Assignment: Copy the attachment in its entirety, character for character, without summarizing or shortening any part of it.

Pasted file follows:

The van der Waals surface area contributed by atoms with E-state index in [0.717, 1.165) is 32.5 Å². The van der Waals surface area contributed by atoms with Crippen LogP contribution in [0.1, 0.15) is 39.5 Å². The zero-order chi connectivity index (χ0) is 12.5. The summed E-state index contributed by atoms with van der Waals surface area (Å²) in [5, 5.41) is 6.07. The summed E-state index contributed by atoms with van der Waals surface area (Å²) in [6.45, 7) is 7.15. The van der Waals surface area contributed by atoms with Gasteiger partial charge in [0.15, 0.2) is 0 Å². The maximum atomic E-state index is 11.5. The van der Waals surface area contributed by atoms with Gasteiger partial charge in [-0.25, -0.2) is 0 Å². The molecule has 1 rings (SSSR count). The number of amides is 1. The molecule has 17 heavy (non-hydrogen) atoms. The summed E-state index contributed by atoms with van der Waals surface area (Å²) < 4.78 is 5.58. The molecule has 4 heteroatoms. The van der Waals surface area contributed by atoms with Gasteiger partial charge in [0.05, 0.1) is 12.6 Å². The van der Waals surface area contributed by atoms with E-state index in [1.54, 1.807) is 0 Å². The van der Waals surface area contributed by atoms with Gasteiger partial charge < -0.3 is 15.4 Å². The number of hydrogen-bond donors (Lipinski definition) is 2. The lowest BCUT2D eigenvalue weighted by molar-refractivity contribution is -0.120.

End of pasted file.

The van der Waals surface area contributed by atoms with E-state index in [0.717, 1.165) is 32.5 Å². The van der Waals surface area contributed by atoms with Crippen LogP contribution in [0.1, 0.15) is 39.5 Å². The zero-order chi connectivity index (χ0) is 12.5. The summed E-state index contributed by atoms with van der Waals surface area (Å²) in [5, 5.41) is 6.07. The summed E-state index contributed by atoms with van der Waals surface area (Å²) in [6.45, 7) is 7.15. The van der Waals surface area contributed by atoms with Gasteiger partial charge in [0.15, 0.2) is 0 Å². The maximum atomic E-state index is 11.5. The van der Waals surface area contributed by atoms with Gasteiger partial charge in [-0.25, -0.2) is 0 Å². The molecule has 1 rings (SSSR count). The number of amides is 1. The molecule has 17 heavy (non-hydrogen) atoms. The summed E-state index contributed by atoms with van der Waals surface area (Å²) < 4.78 is 5.58. The molecule has 4 heteroatoms. The van der Waals surface area contributed by atoms with Gasteiger partial charge in [0.05, 0.1) is 12.6 Å². The van der Waals surface area contributed by atoms with E-state index in [1.54, 1.807) is 0 Å². The van der Waals surface area contributed by atoms with Gasteiger partial charge < -0.3 is 15.4 Å². The number of hydrogen-bond donors (Lipinski definition) is 2. The lowest BCUT2D eigenvalue weighted by molar-refractivity contribution is -0.120.